• In the Japanese versions of Yellow, the unused default name for the player is ゲーフリ1 (Gefuri 1; a truncation of Game Freak 1) and クリチャ (Creatures) for the rival.[2]


Pokémon series logo
Main series
Generation I

JP: Pokémon Red and Green • Pokémon Blue • Pokémon Pikachu
NA: Pokémon Red and Blue • Pokémon Yellow

Generation II

Pokémon Gold and Silver • Pokémon Crystal

Generation III

Pokémon Ruby and Sapphire • Pokémon Emerald
Pokémon FireRed and LeafGreen

Generation IV

Pokémon Diamond and Pearl • Pokémon Platinum
Pokémon HeartGold and SoulSilver (Pokéwalker)

Generation V

Pokémon Black and White • Pokémon Black 2 and White 2 (Poké Transfer • Pokémon Dream World)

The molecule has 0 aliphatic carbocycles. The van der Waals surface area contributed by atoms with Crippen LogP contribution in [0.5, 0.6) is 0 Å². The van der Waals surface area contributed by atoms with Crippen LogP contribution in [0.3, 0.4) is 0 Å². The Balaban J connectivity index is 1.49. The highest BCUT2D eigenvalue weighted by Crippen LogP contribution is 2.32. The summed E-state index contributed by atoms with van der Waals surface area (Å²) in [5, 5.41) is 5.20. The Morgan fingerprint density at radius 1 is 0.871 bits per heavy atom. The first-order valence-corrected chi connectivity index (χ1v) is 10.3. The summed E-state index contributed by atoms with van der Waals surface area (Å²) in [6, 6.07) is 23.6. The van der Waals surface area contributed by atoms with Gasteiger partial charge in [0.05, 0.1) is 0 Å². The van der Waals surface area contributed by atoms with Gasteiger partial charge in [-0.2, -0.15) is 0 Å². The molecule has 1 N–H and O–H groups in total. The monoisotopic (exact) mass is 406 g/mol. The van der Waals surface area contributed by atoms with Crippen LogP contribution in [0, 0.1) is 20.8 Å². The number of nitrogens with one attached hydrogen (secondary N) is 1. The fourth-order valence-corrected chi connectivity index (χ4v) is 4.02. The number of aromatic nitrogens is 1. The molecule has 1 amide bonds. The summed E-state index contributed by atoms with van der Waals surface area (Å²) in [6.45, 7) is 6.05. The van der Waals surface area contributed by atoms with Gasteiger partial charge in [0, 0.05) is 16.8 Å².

Generation VI

Pokémon X and Y
Pokémon Omega Ruby and Alpha Sapphire

Generation VII

Pokémon Sun and Moon • Pokémon Ultra Sun and Ultra Moon
Pokémon: Let's Go, Pikachu! and Let's Go, Eevee!

Generation VIII

Pokémon Sword and Shield
Pokémon Brilliant Diamond and Shining Pearl • Pokémon Legends: Arceus

Generation IX

Pokémon Scarlet and Violet

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Pokémon Battle Chess series Pokémon Battle Chess BW Version (Pokémon Battle Chess WEB demo)  • Pokémon Battle Chess  • Pokémon Battle Chess W